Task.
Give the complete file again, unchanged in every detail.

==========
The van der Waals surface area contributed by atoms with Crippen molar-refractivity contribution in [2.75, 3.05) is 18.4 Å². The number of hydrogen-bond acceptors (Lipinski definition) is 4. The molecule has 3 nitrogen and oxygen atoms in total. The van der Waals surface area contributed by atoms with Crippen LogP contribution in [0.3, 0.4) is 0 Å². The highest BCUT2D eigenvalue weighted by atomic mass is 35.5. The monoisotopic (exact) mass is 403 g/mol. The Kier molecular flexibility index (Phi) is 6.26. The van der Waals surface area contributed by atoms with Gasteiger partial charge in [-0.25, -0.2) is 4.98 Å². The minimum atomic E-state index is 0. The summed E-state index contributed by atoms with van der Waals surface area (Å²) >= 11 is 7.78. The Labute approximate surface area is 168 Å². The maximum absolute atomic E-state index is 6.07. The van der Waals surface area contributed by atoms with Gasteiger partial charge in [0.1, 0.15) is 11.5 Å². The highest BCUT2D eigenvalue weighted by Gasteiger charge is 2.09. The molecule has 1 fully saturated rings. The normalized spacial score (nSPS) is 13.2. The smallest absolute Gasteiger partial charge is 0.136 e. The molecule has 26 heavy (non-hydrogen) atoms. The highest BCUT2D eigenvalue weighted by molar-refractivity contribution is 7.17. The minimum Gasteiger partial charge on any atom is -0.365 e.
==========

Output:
The van der Waals surface area contributed by atoms with Crippen molar-refractivity contribution in [2.75, 3.05) is 18.4 Å². The number of hydrogen-bond acceptors (Lipinski definition) is 4. The molecule has 3 nitrogen and oxygen atoms in total. The van der Waals surface area contributed by atoms with Crippen LogP contribution in [0.3, 0.4) is 0 Å². The highest BCUT2D eigenvalue weighted by atomic mass is 35.5. The monoisotopic (exact) mass is 403 g/mol. The Kier molecular flexibility index (Phi) is 6.26. The van der Waals surface area contributed by atoms with Gasteiger partial charge in [-0.25, -0.2) is 4.98 Å². The minimum atomic E-state index is 0. The summed E-state index contributed by atoms with van der Waals surface area (Å²) >= 11 is 7.78. The Labute approximate surface area is 168 Å². The maximum absolute atomic E-state index is 6.07. The van der Waals surface area contributed by atoms with Gasteiger partial charge in [0.1, 0.15) is 11.5 Å². The highest BCUT2D eigenvalue weighted by Gasteiger charge is 2.09. The molecule has 1 fully saturated rings. The normalized spacial score (nSPS) is 13.2. The smallest absolute Gasteiger partial charge is 0.136 e. The molecule has 26 heavy (non-hydrogen) atoms. The highest BCUT2D eigenvalue weighted by molar-refractivity contribution is 7.17. The minimum Gasteiger partial charge on any atom is -0.365 e.